I think that the Bishop byline indicates that the press release came from the Forest Supervisor’s Office in Bishop, not that the location of the heavy metal contamination is in Bishop. Some punctuation could’ve helped that.

     
  5. Dan Watson April 15, 2014 at 2:46 pm #

    The Mill City Tract is a group of old cabins on Forest Service land at the very west end of Old Mammoth. They are off of Old Mammoth Road near Fir Street, just west of the neighborhood known as the Bluffs.

     
    • Ken Warner April 16, 2014 at 8:53 pm #

      Thanks Chief Watson. I know exactly where those cabins are. I didn’t know what they were called.

      I was told that the mine up on Mineral Hill just West of those cabins collapsed in an earthquake in the late 1800’s and was then abandoned. But that may be just a story.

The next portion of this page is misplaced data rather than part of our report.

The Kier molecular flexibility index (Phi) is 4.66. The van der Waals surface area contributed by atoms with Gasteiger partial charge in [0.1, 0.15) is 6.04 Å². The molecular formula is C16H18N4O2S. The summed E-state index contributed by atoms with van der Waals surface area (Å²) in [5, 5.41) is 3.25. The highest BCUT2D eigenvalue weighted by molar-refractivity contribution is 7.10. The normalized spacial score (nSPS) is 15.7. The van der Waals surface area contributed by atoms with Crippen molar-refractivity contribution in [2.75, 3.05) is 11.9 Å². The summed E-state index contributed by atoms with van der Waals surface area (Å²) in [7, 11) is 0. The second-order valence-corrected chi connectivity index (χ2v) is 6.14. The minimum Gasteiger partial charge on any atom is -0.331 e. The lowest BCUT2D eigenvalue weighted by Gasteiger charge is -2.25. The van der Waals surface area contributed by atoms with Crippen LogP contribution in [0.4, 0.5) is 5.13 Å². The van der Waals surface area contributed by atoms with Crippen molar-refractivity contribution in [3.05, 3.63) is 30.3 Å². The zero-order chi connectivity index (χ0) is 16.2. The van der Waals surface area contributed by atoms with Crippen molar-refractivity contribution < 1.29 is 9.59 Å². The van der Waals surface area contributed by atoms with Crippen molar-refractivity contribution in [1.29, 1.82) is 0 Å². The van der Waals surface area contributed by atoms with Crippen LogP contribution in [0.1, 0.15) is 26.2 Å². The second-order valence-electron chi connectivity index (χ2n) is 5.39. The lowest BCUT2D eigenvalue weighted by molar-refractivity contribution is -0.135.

http://en.wikipedia.org/wiki/1872_Lone_Pine_earthquake

      “The Great Lone Pine earthquake was one of the largest earthquakes to hit California in recorded history.”

      I suppose that those tailings — which you can still see — have been polluting Mammoth Creek since then. I don’t have a complete history of that mine.

       
      • Explorer April 17, 2014 at 9:38 am #

        Ken, this is a good link to get information about those old mines. It tells what they were mining, and describes the underground workings of the majority of mines in Mono County.

        http://www.mindat.org/loc-22789.html

         
        • Ken Warner April 17, 2014 at 11:51 am #

          Thanks. Having a little trouble focusing that site on Mammoth Lakes.

           
  6. Tinner April 16, 2014 at 4:53 pm #

    Maybe the Forest Service keeps it confusing to keep us asking questions so they can keep their job…maybe.